I just upgraded Firefox in my Mint 18.1 laptop. It's fine. Also upgraded the Firefox in my wife's desktop with Mint 17.3 (the same as this computer) and it is also fine. This seems to be the only computer with that issue. I'll look into reverting back to Firefox 53.0.3, which my other computer had on it before the upgrade and I think is what I had before.

As long as I was fiddling around with the system, I checked to see if I had the recommended (latest) video driver for my system and I do.

Later:00 I just upgraded Firefox in my Mint 18.1 laptop. It's fine. Also upgraded the Firefox in my wife's desktop with Mint 17.3 (the same as this computer) and it is also fine. This seems to be the only computer with that issue. I'll look into reverting back to Firefox 53.0.3, which my other computer had on it before the upgrade and I think is what I had before. As long as I was fiddling around with the system, I checked to see if I had the recommended (latest) video driver for my system and I do.

Question owner

I just posted on the Linux Mint Forum about this and will report back anything they may have to suggest.

I just posted on the Linux Mint Forum about this and will report back anything they may have to suggest.

Question owner

Okey-doke. On the Mint forum it was suggested by one of the senior members there to exit FF, rename my FF profile then restart to create a new one to see if the profile had been corrupted. With a newly created profile, the toolbars were still over sized so I deleted that profile and renamed my old one back.

It was also suggested that for security reasons, it wasn't wise to revert to an older version. Looks like I may have to live with it this way for now.

Thanks for all the help and guidance.

Okey-doke. On the Mint forum it was suggested by one of the senior members there to exit FF, rename my FF profile then restart to create a new one to see if the profile had been corrupted. With a newly created profile, the toolbars were still over sized so I deleted that profile and renamed my old one back. It was also suggested that for security reasons, it wasn't wise to revert to an older version. Looks like I may have to live with it this way for now. Thanks for all the help and guidance.
cor-el
  • Top 10 Contributor
  • Moderator
17692 solutions 160067 answers

You can try to set a different default fonts in the Linux system preferences in case Firefox tries to use a font with properties that doesn't work well.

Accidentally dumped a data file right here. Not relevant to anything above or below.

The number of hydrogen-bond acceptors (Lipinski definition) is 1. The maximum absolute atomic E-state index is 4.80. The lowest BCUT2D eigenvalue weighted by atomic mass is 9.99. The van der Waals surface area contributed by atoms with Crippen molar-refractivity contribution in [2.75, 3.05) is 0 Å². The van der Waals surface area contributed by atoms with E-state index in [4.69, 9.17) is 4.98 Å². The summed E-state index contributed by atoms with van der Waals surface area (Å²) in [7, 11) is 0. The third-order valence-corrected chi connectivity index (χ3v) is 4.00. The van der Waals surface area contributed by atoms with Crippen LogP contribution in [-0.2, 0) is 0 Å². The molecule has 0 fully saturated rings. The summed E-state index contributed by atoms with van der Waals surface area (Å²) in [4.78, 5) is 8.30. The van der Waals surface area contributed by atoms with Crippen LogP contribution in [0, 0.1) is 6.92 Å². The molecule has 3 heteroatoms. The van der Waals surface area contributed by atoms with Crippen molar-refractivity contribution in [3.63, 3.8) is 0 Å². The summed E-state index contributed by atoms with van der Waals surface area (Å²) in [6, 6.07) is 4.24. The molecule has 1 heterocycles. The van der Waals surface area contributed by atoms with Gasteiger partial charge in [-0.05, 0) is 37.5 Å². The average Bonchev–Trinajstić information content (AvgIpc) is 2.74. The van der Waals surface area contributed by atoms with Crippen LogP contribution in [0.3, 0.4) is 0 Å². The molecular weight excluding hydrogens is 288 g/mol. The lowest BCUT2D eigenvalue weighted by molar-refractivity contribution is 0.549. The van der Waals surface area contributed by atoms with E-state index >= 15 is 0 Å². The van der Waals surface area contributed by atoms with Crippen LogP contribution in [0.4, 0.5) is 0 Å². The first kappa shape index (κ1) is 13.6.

You can try to set a different default fonts in the Linux system preferences in case Firefox tries to use a font with properties that doesn't work well.

Question owner

cor-el said

You can try to set a different default fonts in the Linux system preferences in case Firefox tries to use a font with properties that doesn't work well.

Thanks for the suggestion. I looked at that but the font doesn't appear to be the problem. I can make them larger, smaller or change font style but the toolbars remain oversized.

''cor-el [[#answer-978784|said]]'' <blockquote> You can try to set a different default fonts in the Linux system preferences in case Firefox tries to use a font with properties that doesn't work well. </blockquote> Thanks for the suggestion. I looked at that but the font doesn't appear to be the problem. I can make them larger, smaller or change font style but the toolbars remain oversized.

Chosen Solution

cor-el said

You can try to set a different default fonts in the Linux system preferences in case Firefox tries to use a font with properties that doesn't work well.

I revisited this. Changing fonts didn't make any difference but 'Text Scaling Factor' nudged down one tenth did bring the size of the toolbars down again. Interesting that the scaling changed somehow with an upgrade.

''cor-el [[#answer-978784|said]]'' <blockquote> You can try to set a different default fonts in the Linux system preferences in case Firefox tries to use a font with properties that doesn't work well. </blockquote> I revisited this. Changing fonts didn't make any difference but 'Text Scaling Factor' nudged down one tenth did bring the size of the toolbars down again. Interesting that the scaling changed somehow with an upgrade.